It’s that time of year again when high school seniors and potential graduate students are anxiously waiting to hear back from their university of choice. Yesterday, in fact, I saw this tweet from the S.I. Newhouse School of Public Communications at Syracuse University. (Full disclosure: That is my alma mater.)
Seeing lots of excited tweets from newly-accepted @NewhouseSU students. Congrats, all! And welcome!
— Newhouse School (@NewhouseSU) March 15, 2012
It made me think back to when I was applying to college and realized I wanted to major in journalism. The problem I encountered then, and still find exists today, is that there aren’t any definitive rankings for journalism schools. (As we saw yesterday, the debate still rages over whether journalism is a worthwhile academic pursuit.)
If you are interested in studying English, business or library sciences, U.S. News & World Report has your back. True, the rankings are flawed and geared toward graduate students but they still give you a vague idea of which schools have strong programs. But if you are trying to decide between University of Maryland, College Park and Northwestern, for example, you have a lot less to go on.
Recently, two websites have come out with their own lists. In December, in an issue of NewsPro, its magazine geared to news professionals, TVWeek.com published the top 25 journalism schools in the country.
According to the TVWeek and NewsPro survey of more than 400 participants, many of whom are news professionals, the top 10 J-schools are:
1. Syracuse University
2. Northwestern University
3. Columbia University
4. University of Missouri at Columbia
5. University of Southern California
6. Arizona State University
7. New York University
8. University of California at Berkeley
9. University of North Carolina at Chapel Hill
10. George Washington University
CollegeMagazine.com also just posted its own list of the 10 best journalism schools. While TVWeek’s was ranked by professionals and included journalism schools that only offer graduate degrees, like Columbia University, this one focused more on undergraduate programs.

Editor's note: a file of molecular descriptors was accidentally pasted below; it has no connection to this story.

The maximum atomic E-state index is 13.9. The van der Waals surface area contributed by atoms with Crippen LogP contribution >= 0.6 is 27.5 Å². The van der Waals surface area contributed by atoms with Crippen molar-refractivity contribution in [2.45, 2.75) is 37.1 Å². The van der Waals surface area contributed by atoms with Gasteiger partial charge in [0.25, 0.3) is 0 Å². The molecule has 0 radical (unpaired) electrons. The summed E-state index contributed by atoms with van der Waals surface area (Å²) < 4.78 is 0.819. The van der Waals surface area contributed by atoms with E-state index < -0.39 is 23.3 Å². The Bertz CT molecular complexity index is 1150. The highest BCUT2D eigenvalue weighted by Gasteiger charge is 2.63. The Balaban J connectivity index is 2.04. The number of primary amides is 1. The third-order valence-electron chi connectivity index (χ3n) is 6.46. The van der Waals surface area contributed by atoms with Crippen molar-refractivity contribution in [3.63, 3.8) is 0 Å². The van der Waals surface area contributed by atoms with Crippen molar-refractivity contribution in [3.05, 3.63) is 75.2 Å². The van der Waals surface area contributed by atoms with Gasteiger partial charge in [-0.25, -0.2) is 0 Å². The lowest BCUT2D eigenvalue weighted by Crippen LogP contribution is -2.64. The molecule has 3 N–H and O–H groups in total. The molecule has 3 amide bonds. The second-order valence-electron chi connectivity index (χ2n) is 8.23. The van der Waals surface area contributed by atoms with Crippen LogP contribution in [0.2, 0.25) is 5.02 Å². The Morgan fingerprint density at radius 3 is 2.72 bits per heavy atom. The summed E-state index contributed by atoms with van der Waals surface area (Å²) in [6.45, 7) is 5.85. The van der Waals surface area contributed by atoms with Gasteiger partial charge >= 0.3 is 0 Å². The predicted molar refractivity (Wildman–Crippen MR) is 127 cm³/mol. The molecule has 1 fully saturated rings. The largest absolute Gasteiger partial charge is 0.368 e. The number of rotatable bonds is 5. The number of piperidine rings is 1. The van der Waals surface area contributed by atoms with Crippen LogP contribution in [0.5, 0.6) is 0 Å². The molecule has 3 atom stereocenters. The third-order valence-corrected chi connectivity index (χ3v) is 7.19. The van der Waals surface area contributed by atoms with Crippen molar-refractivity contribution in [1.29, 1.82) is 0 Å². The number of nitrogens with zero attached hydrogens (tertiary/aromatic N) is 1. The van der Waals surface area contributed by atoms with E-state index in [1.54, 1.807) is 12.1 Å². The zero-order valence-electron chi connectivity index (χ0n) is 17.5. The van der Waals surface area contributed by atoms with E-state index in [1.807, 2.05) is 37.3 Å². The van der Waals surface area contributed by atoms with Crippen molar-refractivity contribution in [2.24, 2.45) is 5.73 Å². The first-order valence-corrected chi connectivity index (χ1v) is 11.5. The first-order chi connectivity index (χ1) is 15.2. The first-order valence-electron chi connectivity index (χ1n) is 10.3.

The list, which was given in alphabetical order, was based on “admittance criteria, distinguished faculty, ranked campus media outlets, available technology and internship opportunities.”
Here are College Magazine’s top choices:
- University of Florida
- University of Georgia
- Indiana University, Bloomington
- University of Kansas
- University of Maryland, College Park
- University of Missouri at Columbia
- University of North Carolina at Chapel Hill
- Northwestern University
- Ohio University
- Syracuse University
There are some overlaps in the two lists but they are by no means comprehensive. If you Google “top journalism schools” a whole slew of results pops up but ultimately, nothing tells you which school is better than another.
The TVWeek story mentions that it’s not easy to find polls ranking journalism schools, with one main reason being that “they are subjective, for instance, as many of the respondents would probably be alumni.” That may be true but it doesn’t stop other types of schools from getting ranked by “impartial” groups.
Of course rankings aren’t the only reason to consider a school but sometimes, having that little bit of information can help an undecided student make up his or her mind.
Should journalism schools be ranked? What would your list of the top 10 look like?
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